In the same way, the hesitations in ND over the time-line for adoption and reception processes are replaced with a rather (please forgive me if I am wrong here) buoyant mood marked with an elaborate procedure in conflict resolution. My hesitation here is not on whether Canterbury should be accorded any enhanced role and power. I am more concerned with the grounds upon which any person or instrument can understand, discern, and make practical judgments on matters of faith and order. In particular, on what grounds can X/Y/Z claim any action threaten the unity of the Communion (Appendix 2.1)? And on what basis can the Anglican Consultative Council pass a judgment that a “rejection of the request is compatible with the Covenant” (Appendix 8)? Good will on its own would not do. There must be some prior understanding of what are essential and what are matters of indifference.

What does the Anglican Church stand for?

This last observation touches the root problem behind the surface issues (important though they are) that the Communion faces today. The Communion as we experience it today (as a family of thirty-eight autonomous provinces spread across the world) is of recent origin – sixty years at most in its present form. The Anglican Communion is never meant to be. It came about in haphazard ways. This realisation should sober us up, and overwhelm us with an immense sense of gratitude and responsibility. The story of how the Church of England transformed from the sixteenth century to the present Anglican Communion can be told by abler historians. Two points are important. First,  ecclesiastically, the Communion has moved from the days of an Anglo-American-centered church to a family of autonomous churches around the globe. The Communion has come a long way from the Lambeth 1948/1958 discussion on the status of Florence Li’s ordination and on the Church of South India, through the 1963 Anglican Congress on “Mutual Responsibility and Independence” to 1984 ACC-6’s  “Bonds of Affection”. Partnership between provinces have also come a long way since the Partners-in- Mission processes through the rise of the South-South Encounters to the present Global South Anglican movement.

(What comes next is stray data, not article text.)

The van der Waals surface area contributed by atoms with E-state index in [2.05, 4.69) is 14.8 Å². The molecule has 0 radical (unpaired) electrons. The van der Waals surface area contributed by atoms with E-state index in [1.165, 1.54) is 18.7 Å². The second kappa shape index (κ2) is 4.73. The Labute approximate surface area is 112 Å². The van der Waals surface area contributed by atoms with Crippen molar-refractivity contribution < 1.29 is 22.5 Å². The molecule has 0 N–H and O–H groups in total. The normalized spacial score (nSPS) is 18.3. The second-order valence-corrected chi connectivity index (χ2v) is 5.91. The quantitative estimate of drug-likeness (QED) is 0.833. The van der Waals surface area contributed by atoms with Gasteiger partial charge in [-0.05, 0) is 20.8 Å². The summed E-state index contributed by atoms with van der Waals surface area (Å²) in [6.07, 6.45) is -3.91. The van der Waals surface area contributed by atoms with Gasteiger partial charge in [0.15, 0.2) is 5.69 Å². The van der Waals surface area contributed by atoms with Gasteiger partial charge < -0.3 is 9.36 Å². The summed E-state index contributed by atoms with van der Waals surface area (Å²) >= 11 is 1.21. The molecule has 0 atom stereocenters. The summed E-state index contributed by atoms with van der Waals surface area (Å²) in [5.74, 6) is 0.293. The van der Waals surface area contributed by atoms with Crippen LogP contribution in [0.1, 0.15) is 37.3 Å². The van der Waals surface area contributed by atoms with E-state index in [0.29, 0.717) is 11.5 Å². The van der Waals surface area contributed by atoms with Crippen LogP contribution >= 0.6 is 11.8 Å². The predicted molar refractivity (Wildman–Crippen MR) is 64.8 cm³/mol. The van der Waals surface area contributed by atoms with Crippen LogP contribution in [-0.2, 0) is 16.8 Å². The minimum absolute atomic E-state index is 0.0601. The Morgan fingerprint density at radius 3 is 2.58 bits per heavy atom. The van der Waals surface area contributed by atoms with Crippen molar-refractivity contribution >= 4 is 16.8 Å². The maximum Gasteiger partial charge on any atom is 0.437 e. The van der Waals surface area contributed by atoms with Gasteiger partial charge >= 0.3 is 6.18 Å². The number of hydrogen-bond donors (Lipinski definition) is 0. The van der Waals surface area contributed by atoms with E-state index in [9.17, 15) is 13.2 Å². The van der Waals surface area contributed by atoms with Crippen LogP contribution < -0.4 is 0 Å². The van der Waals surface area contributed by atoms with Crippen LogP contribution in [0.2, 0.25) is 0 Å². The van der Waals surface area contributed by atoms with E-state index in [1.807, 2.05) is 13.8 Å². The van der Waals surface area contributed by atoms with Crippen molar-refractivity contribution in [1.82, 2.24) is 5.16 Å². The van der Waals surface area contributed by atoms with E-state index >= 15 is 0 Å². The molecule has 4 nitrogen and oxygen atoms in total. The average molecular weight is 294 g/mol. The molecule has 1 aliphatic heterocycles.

This checkered transformation does not merely testify to a power-shift from north to south. The Communion is also re-orienting itself to an unprecedented missiological context. Hitherto, the Church of England – as the established church safeguarded by the successive Acts of Uniformity –  undertook its mission in the context of “one king, one society, and one church.”  The Anglican Communion, however, is a family of churches that confesses her Lord before all kings and all societies, in a world that is increasingly hostile to the Christian faith and community. How the Communion as a tangible family of churches scattered worldwide can remain together (and not break up into like-minded fraternities) and work coherently for Christ’s mission is nothing short of divine grace.  This is the charism of, and challenge before, the Communion today.

And yet, the Communion for the past sixty years have not given due attention to this.  The devolution of power from the British and American churches to the local Anglicans has absorbed most of the energy of the Communion. There was not a concurrent concern for catechetical responsibilities. The Communion has not given enough attention to how the faith is transmitted, how worship is conducted,  and what is taught from the pulpit. The Global South Anglican Theological Formation and Education Task Force has raised such concerns in its recently released Interim Report Anglican Catechism in Outline.

The present crisis reveals such neglect. At present the Communion exposes itself to increasing onslaughts of doctrinal and ecclesiastical controversies. And this would not end even with the Covenant in place. More importantly, the Communion is not structurally equipped to face the missiological challenges of the wider world. A church that remains childish in its faith-understanding cannot stand up to the challenges today, and for sure cannot engender a new successor generation of mature Anglicans. To be sure,  Section One (“Our Inheritance of Faith”) of SAT may point to the formal doctrinal positions of the churches. But there is a huge jump between 1.1 (on the affirmation) and 1.2 (in living out this inheritance in varying contexts). The drafters pass over any consideration on any concrete embodiment of the faith. So churches everywhere (at provincial,  diocesan, parish and congregational levels) are left without guidance in how the affirmations should be interpreted and worked out in practice.